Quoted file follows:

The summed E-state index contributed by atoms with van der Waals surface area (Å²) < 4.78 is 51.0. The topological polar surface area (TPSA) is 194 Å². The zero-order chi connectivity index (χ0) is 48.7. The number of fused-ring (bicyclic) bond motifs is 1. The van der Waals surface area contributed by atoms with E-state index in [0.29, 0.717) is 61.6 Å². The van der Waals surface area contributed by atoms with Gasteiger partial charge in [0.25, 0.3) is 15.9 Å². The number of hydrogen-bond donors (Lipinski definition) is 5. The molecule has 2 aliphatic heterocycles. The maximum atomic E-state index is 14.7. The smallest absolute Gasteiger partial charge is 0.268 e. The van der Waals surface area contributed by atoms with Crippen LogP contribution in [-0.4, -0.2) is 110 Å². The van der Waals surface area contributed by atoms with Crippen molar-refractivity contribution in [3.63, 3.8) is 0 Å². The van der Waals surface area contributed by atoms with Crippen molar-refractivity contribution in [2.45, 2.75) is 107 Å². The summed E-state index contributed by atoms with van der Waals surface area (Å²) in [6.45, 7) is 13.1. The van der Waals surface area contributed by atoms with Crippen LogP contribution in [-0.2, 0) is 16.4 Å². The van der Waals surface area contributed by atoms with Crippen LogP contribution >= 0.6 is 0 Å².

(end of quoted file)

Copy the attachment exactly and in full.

The summed E-state index contributed by atoms with van der Waals surface area (Å²) < 4.78 is 51.0. The topological polar surface area (TPSA) is 194 Å². The zero-order chi connectivity index (χ0) is 48.7. The number of fused-ring (bicyclic) bond motifs is 1. The van der Waals surface area contributed by atoms with E-state index in [0.29, 0.717) is 61.6 Å². The van der Waals surface area contributed by atoms with Gasteiger partial charge in [0.25, 0.3) is 15.9 Å². The number of hydrogen-bond donors (Lipinski definition) is 5. The molecule has 2 aliphatic heterocycles. The maximum atomic E-state index is 14.7. The smallest absolute Gasteiger partial charge is 0.268 e. The van der Waals surface area contributed by atoms with Crippen LogP contribution in [-0.4, -0.2) is 110 Å². The van der Waals surface area contributed by atoms with Crippen molar-refractivity contribution in [3.63, 3.8) is 0 Å². The van der Waals surface area contributed by atoms with Crippen molar-refractivity contribution in [2.45, 2.75) is 107 Å². The summed E-state index contributed by atoms with van der Waals surface area (Å²) in [6.45, 7) is 13.1. The van der Waals surface area contributed by atoms with Crippen LogP contribution in [-0.2, 0) is 16.4 Å². The van der Waals surface area contributed by atoms with Crippen LogP contribution >= 0.6 is 0 Å².